Haney said high schools are increasingly "squeezing students out of the education pipeline" by flunking more students and forcing them to repeat ninth grade and, in some states, by actively pushing students out of school to improve test scores.

The numbers Haney presents speak for themselves: During the 1970s, attrition of students between grades nine and 10 was 5 percent or less. In the mid-1980s, the attrition rate between these grades began a steady increase, reaching 10 percent by the mid-1990s. That's 400,000 students nationwide each year.

Portraits of ninth grade

As these studies suggest, ninth-graders in many school districts run the serious risk of failing and leaving school. Pittsburgh is a case in point. District records for 1997-98 paint a dismal portrait:
| Almost a quarter of ninth-graders (23 percent) didn't pass enough courses to be promoted to 10th grade.
| Only 78 percent of ninth-graders attended school regularly, compared with 92.5 percent in first grade, 86.3 in eighth grade, and 80.9 percent in 12th grade.
| Ninth-graders were almost five times as likely to receive failing grades (26 percent) as eighth-graders (6 percent).
| Numbers of over-age students were highest in ninth grade. Nearly 14 percent of ninth-graders were 16.5 years old or older by the end of the school year.

Haney's September 2003 testimony before New York's Senate Standing Committee on Education paints a similarly bleak picture for New York state. His analysis shows that attrition rates between grades nine and 10 have increased sharply over the past decade statewide. In turn, graduation rates have plummeted: New York ranks 45th among all states in graduation rates, followed by Florida, Georgia, Mississippi, South Carolina, and Tennessee.

"The proportion of ninth-grade students who repeat the grade ... can be an important indicator of future dropout rates," the New York State Education Department wrote in its June 2002 State of Learning report. Haney's research in Texas and other states supports this claim. His studies, conducted in 2000 and 2001, show that 70 to 80 percent of students who fail to pass ninth grade will not graduate from high school.

Promising reforms

Many high schools try to pave the way for ninth-graders, but one-shot orientation programs or remedial summer sessions do little to solve ninth grade's deeply rooted problems. (For more on transitions, see "The Next Step," ASBJ, November 1999.)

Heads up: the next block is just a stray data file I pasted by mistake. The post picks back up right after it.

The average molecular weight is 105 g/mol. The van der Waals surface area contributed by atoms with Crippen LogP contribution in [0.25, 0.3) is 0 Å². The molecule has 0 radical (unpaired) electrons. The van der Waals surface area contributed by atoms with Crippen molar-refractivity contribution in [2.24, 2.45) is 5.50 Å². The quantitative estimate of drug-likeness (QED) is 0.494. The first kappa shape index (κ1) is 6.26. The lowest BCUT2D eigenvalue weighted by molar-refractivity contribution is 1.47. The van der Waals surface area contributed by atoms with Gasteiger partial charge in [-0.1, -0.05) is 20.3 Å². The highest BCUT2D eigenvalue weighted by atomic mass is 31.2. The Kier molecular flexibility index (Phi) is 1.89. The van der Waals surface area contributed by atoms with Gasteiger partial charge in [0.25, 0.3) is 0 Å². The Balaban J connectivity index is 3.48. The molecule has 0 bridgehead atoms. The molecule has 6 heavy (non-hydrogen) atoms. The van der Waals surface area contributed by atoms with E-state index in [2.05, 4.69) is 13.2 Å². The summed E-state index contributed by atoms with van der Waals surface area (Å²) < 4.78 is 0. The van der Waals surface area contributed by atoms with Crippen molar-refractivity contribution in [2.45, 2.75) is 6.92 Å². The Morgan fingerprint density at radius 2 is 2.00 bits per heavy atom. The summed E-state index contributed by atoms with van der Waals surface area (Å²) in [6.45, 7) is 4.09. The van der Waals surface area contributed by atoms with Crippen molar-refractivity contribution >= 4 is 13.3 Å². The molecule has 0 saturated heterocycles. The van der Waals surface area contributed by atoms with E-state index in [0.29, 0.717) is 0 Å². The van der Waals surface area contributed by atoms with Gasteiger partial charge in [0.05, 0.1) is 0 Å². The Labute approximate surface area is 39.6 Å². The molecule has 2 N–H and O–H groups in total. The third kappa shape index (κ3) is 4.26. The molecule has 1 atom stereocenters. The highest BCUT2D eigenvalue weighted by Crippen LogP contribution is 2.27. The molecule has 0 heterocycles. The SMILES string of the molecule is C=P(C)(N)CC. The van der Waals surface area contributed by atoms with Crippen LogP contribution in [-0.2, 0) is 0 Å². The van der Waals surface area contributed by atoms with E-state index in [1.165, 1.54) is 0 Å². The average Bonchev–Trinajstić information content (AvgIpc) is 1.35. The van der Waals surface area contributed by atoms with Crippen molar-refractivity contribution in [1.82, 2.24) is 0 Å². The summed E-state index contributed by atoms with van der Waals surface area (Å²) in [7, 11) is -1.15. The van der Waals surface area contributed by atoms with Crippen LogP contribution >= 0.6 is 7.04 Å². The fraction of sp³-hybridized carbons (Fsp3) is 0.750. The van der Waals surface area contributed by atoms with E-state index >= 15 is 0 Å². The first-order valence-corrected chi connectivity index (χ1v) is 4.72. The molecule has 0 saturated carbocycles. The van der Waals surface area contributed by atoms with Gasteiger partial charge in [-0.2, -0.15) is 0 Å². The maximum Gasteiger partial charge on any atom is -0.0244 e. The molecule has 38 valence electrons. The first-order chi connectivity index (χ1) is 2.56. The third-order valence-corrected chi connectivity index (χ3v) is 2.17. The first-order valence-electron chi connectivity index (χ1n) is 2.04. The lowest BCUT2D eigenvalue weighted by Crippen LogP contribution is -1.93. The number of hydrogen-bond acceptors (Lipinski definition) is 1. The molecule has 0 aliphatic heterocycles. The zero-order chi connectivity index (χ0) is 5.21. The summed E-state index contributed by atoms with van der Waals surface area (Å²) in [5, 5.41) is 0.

More promising -- but also more challenging to implement -- are whole-school reforms, says Kerri Kerr, an educational policy specialist at RAND Corp. Kerr's study of a 2,000-student urban high school in Maryland shows just how challenging.

In the mid-1990s, the high school was rife with problems, including a 70 percent attendance rate, a school climate marked by student apathy and unruliness, and high numbers of academic failures. To combat these problems, administrators and teachers redesigned ninth grade as a school-within-a-school with interdisciplinary team teaching, block scheduling, and curriculum and instruction focusing on core academic subjects.

Five years after instituting these and other major reforms, the school's overall school climate has improved, but serious problems still abound. The school continues to be plagued with discipline problems and low achievement. In 2000, less than two-thirds of the school's ninth-graders passed the Maryland Functional Math Test.

Reforms such as those adopted at this high school are a start, but they're not the whole solution, Kerr says. Large-scale, expensive changes won't work unless schools add an essential ingredient -- what Kerr calls the "unique characteristics and needs of ninth-grade students."

A school of their own

A growing initiative that puts ninth-graders into separate schools does seem to stand a good chance of working -- if school officials put ninth-graders' developmental needs first. According to the U.S. Department of Education's National Center for Education Statistics (NCES), ninth-grade-only schools, often housed on a separate campus, are catching on, especially in urban school districts. Some 128 separate ninth-grade schools were operating in 2000, NCES says, with more in the planning stages.

Four of those schools, each with about 850 students, are in the Aldine Independent School District in Houston. The 53,000-student district decided to do its ninth-graders a favor by withdrawing them from large high schools with over 2,000 students and placing them in small centers. The centers, which opened in 1998 and 1999, were built at a cost of $10 million each.

Superintendent Nadine Kujawa says the new schools have helped reduce dropout rates, increase attendance, raise test scores, improve behavior, and increase the number of promotions to 10th grade. These improvements have paid off by helping the district win a high accountability rating from the Texas Education Agency, she says.

In the 6,000-student Rush-Henrietta Central School District outside Rochester, N.Y., ninth-graders also attend a separate facility. The separate school gives ninth-graders "an environment that addresses their unique needs," says Superintendent Kenneth Graham. As he puts it, ninth grade should fit ninth-graders -- not the other way around.